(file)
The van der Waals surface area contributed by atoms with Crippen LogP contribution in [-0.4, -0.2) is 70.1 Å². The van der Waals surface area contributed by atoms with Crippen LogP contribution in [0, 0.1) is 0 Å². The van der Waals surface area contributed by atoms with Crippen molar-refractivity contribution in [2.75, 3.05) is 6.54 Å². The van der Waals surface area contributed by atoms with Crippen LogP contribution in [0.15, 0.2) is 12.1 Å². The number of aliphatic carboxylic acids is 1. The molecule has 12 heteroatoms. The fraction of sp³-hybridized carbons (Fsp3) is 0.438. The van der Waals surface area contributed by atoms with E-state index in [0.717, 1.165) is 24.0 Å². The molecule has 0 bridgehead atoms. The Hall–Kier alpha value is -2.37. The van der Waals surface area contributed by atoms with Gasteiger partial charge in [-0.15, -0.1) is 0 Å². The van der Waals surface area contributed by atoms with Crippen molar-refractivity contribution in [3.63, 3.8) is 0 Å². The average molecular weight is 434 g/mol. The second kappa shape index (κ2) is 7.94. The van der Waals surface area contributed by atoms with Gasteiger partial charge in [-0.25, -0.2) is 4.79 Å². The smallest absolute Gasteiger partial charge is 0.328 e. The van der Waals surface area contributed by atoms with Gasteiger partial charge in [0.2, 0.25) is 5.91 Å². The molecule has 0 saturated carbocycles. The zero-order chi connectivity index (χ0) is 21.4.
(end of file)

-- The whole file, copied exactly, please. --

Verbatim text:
The van der Waals surface area contributed by atoms with Crippen LogP contribution in [-0.4, -0.2) is 70.1 Å². The van der Waals surface area contributed by atoms with Crippen LogP contribution in [0, 0.1) is 0 Å². The van der Waals surface area contributed by atoms with Crippen molar-refractivity contribution in [2.75, 3.05) is 6.54 Å². The van der Waals surface area contributed by atoms with Crippen LogP contribution in [0.15, 0.2) is 12.1 Å². The number of aliphatic carboxylic acids is 1. The molecule has 12 heteroatoms. The fraction of sp³-hybridized carbons (Fsp3) is 0.438. The van der Waals surface area contributed by atoms with E-state index in [0.717, 1.165) is 24.0 Å². The molecule has 0 bridgehead atoms. The Hall–Kier alpha value is -2.37. The van der Waals surface area contributed by atoms with Gasteiger partial charge in [-0.15, -0.1) is 0 Å². The van der Waals surface area contributed by atoms with Crippen molar-refractivity contribution in [3.63, 3.8) is 0 Å². The average molecular weight is 434 g/mol. The second kappa shape index (κ2) is 7.94. The van der Waals surface area contributed by atoms with Gasteiger partial charge in [-0.25, -0.2) is 4.79 Å². The smallest absolute Gasteiger partial charge is 0.328 e. The van der Waals surface area contributed by atoms with Gasteiger partial charge in [0.2, 0.25) is 5.91 Å². The molecule has 0 saturated carbocycles. The zero-order chi connectivity index (χ0) is 21.4.